Ursula von der Leyen says bloc must develop ‘new defensive tools’ in face of an increasingly assertive Beijing
Sam Fleming and Henry Foy in Brussels
March 31, 2023
Ursula von der Leyen: ‘We do not want to cut economic, societal, political and scientific ties’ © OLIVIER HOSLET/EPA-EFE/Shutterstock
Brussels must develop “new defensive tools” for sectors such as quantum computing and artificial intelligence as it updates its security policies in the face of an increasingly assertive China, the European Commission president has said.
Ursula von der Leyen said the EU needed to establish a clear line for trade in highly sensitive technologies where military use cannot be excluded, or where there are human rights implications, as it seeks to determine “whether investments or exports are in our own security interests”.
The commission is for example examining the creation of a mechanism for scrutinising overseas investment by EU companies in a small number of sensitive technologies that could enhance the military capabilities of rivals, she added.
The commission president’s speech comes as the US steps up pressure on its allies to align closer with Washington and harden their approach to China as tensions rise over Taiwan and Beijing’s support for Russia’s war against Ukraine.
Von der Leyen, who held talks in Washington DC with US president Joe Biden this month, warned of a “deliberate hardening” of China’s strategic stance, adding that Beijing was becoming “more repressive at home and more assertive abroad”.
The EU needed to ensure that its companies’ capital, expertise, and knowledge were not used to enhance the military and intelligence capabilities of the bloc’s “systemic rivals” — of which China is one.
She added: “A strong European China policy relies on strong co-ordination between member states and EU institutions and a willingness to avoid the divide and conquer tactics that we know we may face.”
Von der Leyen was speaking ahead of a planned trip to Beijing next week with French president Emmanuel Macron. She has tried to steer a line on China that is distinct from that of the US, stressing her goal is not to “decouple” Europe’s economy from China but rather a process of “de-risking”.
The commission president said she wanted to leave space for discussing “a more ambitious partnership” and making competition fairer and more disciplined. “We do not want to cut economic, societal, political and scientific ties,” she said.
But her speech at the European Policy Centre and the Mercator Institute for China Studies represented what she described as a “sober assessment” of relations and China’s strategic intentions. Chinese president Xi Jinping, she said, “essentially wants China to become the world’s most powerful nation”.
“The EU needs to define its future relationship with China and other countries in sensitive high-tech areas such as microelectronics, quantum computing, robotics, AI, biotech and others,” she said.
“Where dual-use purposes cannot be excluded or human rights might be implicated, there will need to be a clear line on whether investments or exports are in our own security interests.”
The Netherlands recently said it would block exports of the most advanced silicon chipmaking tools to China after pressure from the US.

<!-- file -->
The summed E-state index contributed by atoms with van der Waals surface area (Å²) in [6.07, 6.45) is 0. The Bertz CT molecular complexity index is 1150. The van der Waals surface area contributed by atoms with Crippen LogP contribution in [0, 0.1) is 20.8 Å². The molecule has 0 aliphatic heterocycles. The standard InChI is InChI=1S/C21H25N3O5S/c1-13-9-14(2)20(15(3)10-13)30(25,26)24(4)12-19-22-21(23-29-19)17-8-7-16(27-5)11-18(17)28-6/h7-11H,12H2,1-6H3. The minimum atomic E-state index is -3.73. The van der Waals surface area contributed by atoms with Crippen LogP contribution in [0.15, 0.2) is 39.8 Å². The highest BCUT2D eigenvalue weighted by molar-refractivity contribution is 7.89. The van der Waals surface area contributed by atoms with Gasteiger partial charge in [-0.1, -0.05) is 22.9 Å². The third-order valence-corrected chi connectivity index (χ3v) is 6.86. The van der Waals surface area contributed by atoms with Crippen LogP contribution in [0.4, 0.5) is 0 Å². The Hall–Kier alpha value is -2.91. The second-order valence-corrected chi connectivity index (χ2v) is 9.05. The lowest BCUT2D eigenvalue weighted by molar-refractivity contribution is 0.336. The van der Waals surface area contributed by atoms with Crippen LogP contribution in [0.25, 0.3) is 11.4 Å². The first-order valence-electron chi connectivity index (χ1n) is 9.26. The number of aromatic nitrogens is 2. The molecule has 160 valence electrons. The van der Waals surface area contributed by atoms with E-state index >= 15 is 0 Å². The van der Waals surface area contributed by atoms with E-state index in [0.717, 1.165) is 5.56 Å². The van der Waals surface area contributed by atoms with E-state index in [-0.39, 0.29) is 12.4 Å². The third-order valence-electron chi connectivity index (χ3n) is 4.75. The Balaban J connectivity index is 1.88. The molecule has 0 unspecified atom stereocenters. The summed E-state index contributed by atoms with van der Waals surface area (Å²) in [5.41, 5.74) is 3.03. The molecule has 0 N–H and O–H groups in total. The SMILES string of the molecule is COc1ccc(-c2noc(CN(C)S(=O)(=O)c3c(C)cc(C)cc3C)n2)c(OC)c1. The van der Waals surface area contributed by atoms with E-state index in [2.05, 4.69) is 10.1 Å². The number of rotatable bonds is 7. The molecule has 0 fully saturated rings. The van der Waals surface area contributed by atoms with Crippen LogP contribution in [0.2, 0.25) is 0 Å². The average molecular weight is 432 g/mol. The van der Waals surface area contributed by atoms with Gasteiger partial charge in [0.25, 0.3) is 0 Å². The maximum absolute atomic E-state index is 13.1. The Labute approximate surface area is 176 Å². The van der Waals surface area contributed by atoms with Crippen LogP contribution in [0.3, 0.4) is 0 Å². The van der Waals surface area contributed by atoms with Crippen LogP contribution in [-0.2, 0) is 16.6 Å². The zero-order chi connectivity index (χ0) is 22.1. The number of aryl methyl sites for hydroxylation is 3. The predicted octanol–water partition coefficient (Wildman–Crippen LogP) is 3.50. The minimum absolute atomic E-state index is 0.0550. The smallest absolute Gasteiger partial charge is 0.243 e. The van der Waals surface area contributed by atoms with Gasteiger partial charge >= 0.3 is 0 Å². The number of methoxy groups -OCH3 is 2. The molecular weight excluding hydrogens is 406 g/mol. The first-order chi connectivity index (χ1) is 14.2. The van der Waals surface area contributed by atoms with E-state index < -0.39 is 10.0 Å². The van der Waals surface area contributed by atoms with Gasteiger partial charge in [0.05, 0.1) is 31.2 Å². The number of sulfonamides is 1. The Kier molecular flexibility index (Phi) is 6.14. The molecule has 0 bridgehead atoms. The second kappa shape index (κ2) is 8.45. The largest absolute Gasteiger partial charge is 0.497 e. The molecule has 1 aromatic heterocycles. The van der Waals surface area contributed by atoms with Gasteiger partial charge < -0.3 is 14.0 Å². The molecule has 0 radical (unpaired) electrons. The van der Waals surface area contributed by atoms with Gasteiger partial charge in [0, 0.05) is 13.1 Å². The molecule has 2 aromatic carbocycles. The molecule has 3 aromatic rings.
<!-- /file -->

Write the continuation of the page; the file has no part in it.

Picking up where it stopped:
Initial ideas would be presented as part of a new economic security strategy this year, she said.
The commission president also called for EU unity over the “bolder and faster” use of existing trade instruments in areas such as foreign direct investment, foreign subsidies and so-called economic coercion.
Von der Leyen said the EU would need to “reassess” the Comprehensive Agreement on Investment with China, a trade deal that was not ratified and has stalled since 2021. “We have to recognise that the world and China have changed in the last three years, and we need to reassess CAI in light of our wider China strategy.
“There are some areas where trade and investment poses risks to our economic or national security, particularly in the context of China’s explicit fusion of its military and commercial sectors,” she warned.
This goes especially for sensitive technologies, dual-use goods and investment that entails forced technology transfers. The EU, she added, would be “stress-testing our relationship to see where the greatest threats to our resilience, long-term prosperity and security lie”. The EU also needed to make its own economy more competitive and resilient, including by strengthening and diversifying supplies of raw materials.
Referring to Xi’s visit to Russian president Vladimir Putin in Moscow last week, von der Leyen said it was clear that China sees Putin’s weakness as a way of increasing its leverage over Russia.
“Far from being put off by the atrocious and illegal invasion of Ukraine, President Xi is maintaining his ‘no limits friendship’ with Putin’s Russia,” she said. “It is clear that the power balance in that relationship — which for most of the last century favoured Russia — has now reversed.
“Any peace plan which would in effect consolidate Russian annexations is simply not a viable plan. We have to be frank on this point.”
She warned: “How China continues to interact with Putin’s war will be a determining factor for EU-China relations going forward.” Similarly, China’s compliance with international human rights obligations will also be a “test” for how much the EU can co-operate with China.
Additional reporting by Andy Bounds in Brussels